Under the legislation, foreigners who are convicted of breaking this law, can be imprisoned for up to 15 days.
It should be noted that China adopted similar laws in 2015 banning any media depicting “unnormal sexual relationships including homosexuality”.
Despite the fact that Interpol’s Article 3 strictly prohibits any intervention or activities of a political or discriminatory nature, regimes like the one governed by Vladimir Putin continue to use Interpol’s notice system to target its critics.
As a 2017 Parliamentary Assembly of the Council of Europe report on the abuse use of Interpol stated that, the Red Notice system has clearly been abused “in the pursuit of political objectives, repressing the freedom of expression or persecuting members of the political opposition beyond their borders.”
The same report states that for the Red Notice system to properly function it “relies on mutual trust between the various actors and the belief that member States would only use INTERPOL in good faith, solely for the purposes for which the Organization was established”. When it comes to the Russian government, this trust has been irreparably damaged by its serial use of Red Notices against multiple political targets, including Mr. Browder.
The severity of the “crimes” of those targeted by Red Notices, applied by authoritarian regimes varies as well.
Alexander Lapshin, a Ukrainian travel blogger, was arrested in Minsk on a political Red Notice applied by the government of Azerbaijan in December 2016, for commenting on visits he took to Nagorno-Kharabakh in 2012.
Natalya Bushueva was detained in Moscow based on an politically motivated Uzbek Red Notice in July 2016. She was a correspondent for Deutsche Welle, who covered the Uzbek government’s massacre of protestors in Andjian in 2005.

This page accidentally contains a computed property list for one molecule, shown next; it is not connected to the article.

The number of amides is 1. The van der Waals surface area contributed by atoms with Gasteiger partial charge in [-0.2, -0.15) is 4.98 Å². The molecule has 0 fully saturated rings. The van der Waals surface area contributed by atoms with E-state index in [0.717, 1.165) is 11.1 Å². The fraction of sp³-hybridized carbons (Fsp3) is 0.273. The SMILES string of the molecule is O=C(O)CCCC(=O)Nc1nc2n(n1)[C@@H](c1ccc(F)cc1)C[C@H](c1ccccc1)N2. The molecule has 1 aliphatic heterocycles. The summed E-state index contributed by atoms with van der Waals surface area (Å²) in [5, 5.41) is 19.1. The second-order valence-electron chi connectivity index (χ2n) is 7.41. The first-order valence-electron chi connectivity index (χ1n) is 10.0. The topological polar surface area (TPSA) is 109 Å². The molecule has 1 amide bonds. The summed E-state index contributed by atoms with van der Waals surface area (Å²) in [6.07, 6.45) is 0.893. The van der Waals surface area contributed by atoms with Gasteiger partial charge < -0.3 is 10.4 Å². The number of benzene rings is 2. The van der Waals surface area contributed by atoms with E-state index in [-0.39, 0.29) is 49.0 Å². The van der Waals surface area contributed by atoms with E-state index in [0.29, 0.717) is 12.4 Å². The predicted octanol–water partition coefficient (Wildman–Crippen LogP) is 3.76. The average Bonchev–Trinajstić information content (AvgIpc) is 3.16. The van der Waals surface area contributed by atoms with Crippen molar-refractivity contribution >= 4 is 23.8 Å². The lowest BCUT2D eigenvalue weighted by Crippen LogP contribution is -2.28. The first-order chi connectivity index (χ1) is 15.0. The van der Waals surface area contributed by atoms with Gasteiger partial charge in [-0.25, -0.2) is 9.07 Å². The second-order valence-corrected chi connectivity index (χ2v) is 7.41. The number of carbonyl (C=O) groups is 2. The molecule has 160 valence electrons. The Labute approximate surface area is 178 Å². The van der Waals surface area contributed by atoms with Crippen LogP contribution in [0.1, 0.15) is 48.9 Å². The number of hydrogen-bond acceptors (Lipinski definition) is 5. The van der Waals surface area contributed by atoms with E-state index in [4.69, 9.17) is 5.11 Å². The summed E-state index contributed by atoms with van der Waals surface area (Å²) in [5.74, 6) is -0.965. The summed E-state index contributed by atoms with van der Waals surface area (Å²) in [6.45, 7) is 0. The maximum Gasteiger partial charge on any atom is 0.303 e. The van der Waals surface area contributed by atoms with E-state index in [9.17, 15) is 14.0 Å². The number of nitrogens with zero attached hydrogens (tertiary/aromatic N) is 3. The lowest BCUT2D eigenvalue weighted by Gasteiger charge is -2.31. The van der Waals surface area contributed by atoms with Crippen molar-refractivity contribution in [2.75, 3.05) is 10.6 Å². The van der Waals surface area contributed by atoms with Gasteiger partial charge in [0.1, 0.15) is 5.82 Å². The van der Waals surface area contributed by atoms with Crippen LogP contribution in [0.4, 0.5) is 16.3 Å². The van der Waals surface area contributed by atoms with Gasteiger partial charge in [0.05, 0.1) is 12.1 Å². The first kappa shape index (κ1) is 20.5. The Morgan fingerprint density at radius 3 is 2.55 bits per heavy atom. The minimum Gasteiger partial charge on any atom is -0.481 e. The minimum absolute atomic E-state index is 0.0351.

In 2013 Russia issued a Red Notice for Estonian parliamentarian, and a leading critic of Vladimir Putin, Eerik-Niiles Kross, days before an election he was participating in. The Red Notice was based on a bizarre Kremlin concocted claim of piracy and intended to silence him.
It should also be noted, that on Tuesday, the host of a popular Russian news panel show, Olga Skabeeva told viewers that once the Kremlin takes over the Presidency of INTERPOL“we’ll put the entire government of Ukraine in prison.”
My own activities here in Canada and abroad, advocating for Russian human rights, opposition activists and for Canadian Magnitsky legislation, have made me a target of Kremlin trolls and propagandists. As early as 2008, I received death threats for publicly criticizing the Kremlin’s invasion of Georgia and the subsequent occupation of South Ossetia and Abkhazia.
In 2016, I organized a conference in memory of assassinated Russian opposition leader Boris Nemtsov, at the University of Toronto. Bill Browder, Vladimir Kara-Murza and Boris’s daughter, Zhanna, and Irwin Cotler were among the panelists. Shortly after the event, the Kremlin lawyer who organized the June 2016 Trump Towers meeting at the center of the US Mueller probe, Nataliya Veselnitskaya, publicly criticized the event, motivating a member of the Russian Duma, Georgy Federov to issue a formal request to Russia’s Prosecutor General, Yuri Chaika, to investigate my activities in Canada.
While I’ve not run into any immediate problems as a result of this, it does demonstrate the Kremlin’s willingness to threaten activists and critics regardless of where they are.
I hope that this government and committee will initiate a much deeper investigation into Interpol reform and the notice system that is being so readily abused today.